According to Ben Brode, the game's alpha featured 4 or 5 keywords which were removed from the game prior to the beginning of the beta.
Keywords were specifically designed by the developers to help players to quickly recognise when a large number of minions have exactly the same ability, such as minions with Taunt, saving time spent reading each individual card's text. However, while keywords make it easier in cases where they are frequently encountered, when such examples are rare, keywords can actually serve to make understanding cards harder, requiring players to mouse over cards in understand to examine their abilities. The case of the Poison ability was cited by Ben Brode as an example where the developers could have added a keyword, but chose instead to simply describe the ability in full, since it is was originally only found on 2 cards. Senior Producer Yong Woo explained:
"You know, keywords are double-edged swords. On the one hand, it really condenses information. I tell you Deathrattle and you know what it is right away. I tell somebody off the street Deathrattle and he is going to be like "What are you... selling me a snake?". They will not know what I am talking about, so it is a balance we have to reach between condensing the information and making too hard a set of vocabulary for new players to understand. It is something we continue to work on."
Ben Brode has also stated that when a keyword conveys more than one behaviour rule, it can be hard for players to remember these from just the keyword. For example, Taunt and Charge immediately convey that the minion possesses a single, specific ability. In contrast, the "elusive" ability is tricky because it has more than one effect, protecting the minion from both spells and hero powers, but not Battlecries or attacks. Ben Brode has stated that the elusive ability was "right on the razor's edge" regarding whether or not to create a keyword for it.
Yong Woo has stated that it is possible in the future that keywords may be added for currently existing abilities such as the "elusive" ability of the Faerie Dragon, Laughing Sister and Spectral Knight - should there come to be a sufficient number of minions with that behaviour in the game. Other card text for which keywords were considered, and for which keywords may be added in the future, include on-draw effects, Poison, and Joust.
Following its launch, the game did not see the addition of any new keywords until The Grand Tournament, when Inspire was introduced. Inspire was initially represented by the text "Whenever you use your Hero Power do X", but the developers felt that replacing it with a new keyword would both save space on cards and also highlight the new mechanic as a key feature of the new expansion. They also felt that the game had been around long enough that it was acceptable to introduce a new keyword. However, the developers did not choose to make the same expansion's new Jousting mechanic into a keyword, partly because of a lack of synergy with established keywords, and partly because it is "more in depth" than other keywords. Inspire also featured on a larger number of cards than Joust.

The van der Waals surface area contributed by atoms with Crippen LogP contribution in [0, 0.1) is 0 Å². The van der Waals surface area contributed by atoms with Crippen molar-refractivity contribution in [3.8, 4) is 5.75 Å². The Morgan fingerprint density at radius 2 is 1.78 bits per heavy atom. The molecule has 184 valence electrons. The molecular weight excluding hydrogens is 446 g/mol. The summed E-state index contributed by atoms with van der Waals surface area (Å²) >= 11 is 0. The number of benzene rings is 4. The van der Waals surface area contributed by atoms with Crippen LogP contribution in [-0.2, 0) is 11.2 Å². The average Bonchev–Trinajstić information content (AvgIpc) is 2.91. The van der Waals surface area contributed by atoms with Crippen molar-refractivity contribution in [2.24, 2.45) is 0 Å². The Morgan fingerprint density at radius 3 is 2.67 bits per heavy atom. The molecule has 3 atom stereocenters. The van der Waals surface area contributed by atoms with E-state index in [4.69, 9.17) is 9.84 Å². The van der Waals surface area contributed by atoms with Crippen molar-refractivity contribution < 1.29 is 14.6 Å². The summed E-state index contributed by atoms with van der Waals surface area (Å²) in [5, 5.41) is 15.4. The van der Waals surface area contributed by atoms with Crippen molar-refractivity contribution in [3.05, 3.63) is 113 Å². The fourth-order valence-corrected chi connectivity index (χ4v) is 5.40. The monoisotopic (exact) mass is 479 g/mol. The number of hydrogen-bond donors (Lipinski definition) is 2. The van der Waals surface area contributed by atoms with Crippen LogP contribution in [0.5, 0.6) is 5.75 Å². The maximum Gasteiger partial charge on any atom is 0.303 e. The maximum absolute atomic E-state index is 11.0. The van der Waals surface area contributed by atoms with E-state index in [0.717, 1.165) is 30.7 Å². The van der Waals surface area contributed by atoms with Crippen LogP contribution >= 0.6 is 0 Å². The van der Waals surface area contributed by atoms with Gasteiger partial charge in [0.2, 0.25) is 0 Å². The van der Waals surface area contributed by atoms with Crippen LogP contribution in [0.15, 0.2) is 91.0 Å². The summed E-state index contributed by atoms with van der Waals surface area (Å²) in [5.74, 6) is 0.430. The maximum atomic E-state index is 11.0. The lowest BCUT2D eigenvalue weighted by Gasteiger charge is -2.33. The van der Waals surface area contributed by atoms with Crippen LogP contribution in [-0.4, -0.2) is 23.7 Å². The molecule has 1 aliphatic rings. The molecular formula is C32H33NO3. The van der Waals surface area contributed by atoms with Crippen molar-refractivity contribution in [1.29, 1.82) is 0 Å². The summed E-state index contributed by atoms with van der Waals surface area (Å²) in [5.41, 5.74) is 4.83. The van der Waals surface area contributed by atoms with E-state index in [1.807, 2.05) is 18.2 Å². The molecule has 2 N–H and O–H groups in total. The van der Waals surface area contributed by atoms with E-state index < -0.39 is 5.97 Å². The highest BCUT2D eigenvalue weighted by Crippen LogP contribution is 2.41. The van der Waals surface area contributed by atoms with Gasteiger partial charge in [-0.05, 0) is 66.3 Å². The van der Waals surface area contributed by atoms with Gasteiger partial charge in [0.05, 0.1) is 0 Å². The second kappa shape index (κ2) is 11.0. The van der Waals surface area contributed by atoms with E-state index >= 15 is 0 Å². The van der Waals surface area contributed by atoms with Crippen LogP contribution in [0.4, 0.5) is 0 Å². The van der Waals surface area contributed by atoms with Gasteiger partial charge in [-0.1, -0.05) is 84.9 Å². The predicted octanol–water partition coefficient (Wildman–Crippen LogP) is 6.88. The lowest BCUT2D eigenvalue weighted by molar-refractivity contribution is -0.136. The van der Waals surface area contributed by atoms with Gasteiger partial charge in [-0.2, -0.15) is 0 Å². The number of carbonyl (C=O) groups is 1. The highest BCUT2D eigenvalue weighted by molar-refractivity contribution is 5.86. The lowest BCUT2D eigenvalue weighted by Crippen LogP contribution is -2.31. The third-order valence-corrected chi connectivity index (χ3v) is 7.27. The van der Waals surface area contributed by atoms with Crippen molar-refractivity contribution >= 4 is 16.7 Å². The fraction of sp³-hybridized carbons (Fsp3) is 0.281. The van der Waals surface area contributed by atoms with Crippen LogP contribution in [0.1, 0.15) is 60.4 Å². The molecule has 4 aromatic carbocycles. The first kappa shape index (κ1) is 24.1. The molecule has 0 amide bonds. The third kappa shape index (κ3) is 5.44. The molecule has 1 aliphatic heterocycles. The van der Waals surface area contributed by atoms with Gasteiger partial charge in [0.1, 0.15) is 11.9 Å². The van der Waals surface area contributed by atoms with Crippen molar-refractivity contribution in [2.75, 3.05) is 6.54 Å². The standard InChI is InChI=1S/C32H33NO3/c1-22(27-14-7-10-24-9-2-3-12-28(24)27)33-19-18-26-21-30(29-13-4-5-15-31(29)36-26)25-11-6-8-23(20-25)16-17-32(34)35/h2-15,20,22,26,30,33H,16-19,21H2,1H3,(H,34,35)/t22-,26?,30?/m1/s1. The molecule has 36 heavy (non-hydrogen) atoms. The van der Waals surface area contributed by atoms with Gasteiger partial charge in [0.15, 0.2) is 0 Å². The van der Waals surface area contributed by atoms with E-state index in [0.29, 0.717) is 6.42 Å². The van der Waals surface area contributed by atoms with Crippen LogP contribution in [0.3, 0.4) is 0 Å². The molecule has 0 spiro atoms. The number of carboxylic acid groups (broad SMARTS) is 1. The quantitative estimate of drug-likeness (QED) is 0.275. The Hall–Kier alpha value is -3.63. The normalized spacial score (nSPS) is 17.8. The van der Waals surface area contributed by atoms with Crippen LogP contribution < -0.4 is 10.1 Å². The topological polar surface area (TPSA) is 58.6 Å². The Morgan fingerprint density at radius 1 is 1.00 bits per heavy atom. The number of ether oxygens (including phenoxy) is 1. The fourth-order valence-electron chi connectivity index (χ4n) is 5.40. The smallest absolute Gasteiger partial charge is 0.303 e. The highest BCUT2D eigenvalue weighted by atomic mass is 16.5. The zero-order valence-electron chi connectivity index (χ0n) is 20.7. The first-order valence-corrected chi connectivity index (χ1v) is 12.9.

As the game grows, the developers feel increasingly open to adding new keywords. When the game was new, Ben Brode says, the developers "really wanted to keep ourselves in check as far as the number of keywords we added and how quickly we added them", but since The Grand Tournament have begun adding keywords quite regularly.
The one exception to the general rules for keywords is Mega-Windfury, a keyword added with Goblins vs Gnomes for just one minion: the uncollectible V-07-TR-0N, summoned by Mimiron's Head's triggered effect. However, this keyword is followed on the card by the italicised text, "(Can attack four times a turn.)", essentially negating the use of the Mega-Windfury keyword. The redundancy can be explained by the obvious similarity between Windfury and Mega-Windfury, with the use of the keyword aiding players in immediately understanding the card's ability.